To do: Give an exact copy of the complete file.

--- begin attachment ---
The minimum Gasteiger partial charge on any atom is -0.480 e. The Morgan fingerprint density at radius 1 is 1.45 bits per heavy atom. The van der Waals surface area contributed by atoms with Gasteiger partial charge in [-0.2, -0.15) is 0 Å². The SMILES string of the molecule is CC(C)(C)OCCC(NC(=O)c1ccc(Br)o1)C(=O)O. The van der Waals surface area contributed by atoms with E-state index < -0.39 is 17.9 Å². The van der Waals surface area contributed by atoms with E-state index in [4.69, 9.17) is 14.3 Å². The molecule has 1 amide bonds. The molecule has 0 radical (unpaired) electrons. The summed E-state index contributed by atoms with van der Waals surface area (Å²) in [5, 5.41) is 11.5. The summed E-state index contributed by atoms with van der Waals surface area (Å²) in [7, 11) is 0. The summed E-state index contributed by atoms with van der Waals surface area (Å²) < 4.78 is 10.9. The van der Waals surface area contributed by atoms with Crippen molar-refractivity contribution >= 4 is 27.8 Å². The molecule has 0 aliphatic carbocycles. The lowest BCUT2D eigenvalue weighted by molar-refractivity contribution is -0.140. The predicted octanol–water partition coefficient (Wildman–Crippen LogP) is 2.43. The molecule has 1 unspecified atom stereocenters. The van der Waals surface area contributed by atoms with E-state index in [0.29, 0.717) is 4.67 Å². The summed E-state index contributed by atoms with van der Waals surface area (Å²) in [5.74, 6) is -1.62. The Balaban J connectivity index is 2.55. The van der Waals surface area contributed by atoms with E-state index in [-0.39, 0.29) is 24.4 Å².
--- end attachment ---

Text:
The minimum Gasteiger partial charge on any atom is -0.480 e. The Morgan fingerprint density at radius 1 is 1.45 bits per heavy atom. The van der Waals surface area contributed by atoms with Gasteiger partial charge in [-0.2, -0.15) is 0 Å². The SMILES string of the molecule is CC(C)(C)OCCC(NC(=O)c1ccc(Br)o1)C(=O)O. The van der Waals surface area contributed by atoms with E-state index < -0.39 is 17.9 Å². The van der Waals surface area contributed by atoms with E-state index in [4.69, 9.17) is 14.3 Å². The molecule has 1 amide bonds. The molecule has 0 radical (unpaired) electrons. The summed E-state index contributed by atoms with van der Waals surface area (Å²) in [5, 5.41) is 11.5. The summed E-state index contributed by atoms with van der Waals surface area (Å²) in [7, 11) is 0. The summed E-state index contributed by atoms with van der Waals surface area (Å²) < 4.78 is 10.9. The van der Waals surface area contributed by atoms with Crippen molar-refractivity contribution >= 4 is 27.8 Å². The molecule has 0 aliphatic carbocycles. The lowest BCUT2D eigenvalue weighted by molar-refractivity contribution is -0.140. The predicted octanol–water partition coefficient (Wildman–Crippen LogP) is 2.43. The molecule has 1 unspecified atom stereocenters. The van der Waals surface area contributed by atoms with E-state index in [0.29, 0.717) is 4.67 Å². The summed E-state index contributed by atoms with van der Waals surface area (Å²) in [5.74, 6) is -1.62. The Balaban J connectivity index is 2.55. The van der Waals surface area contributed by atoms with E-state index in [-0.39, 0.29) is 24.4 Å².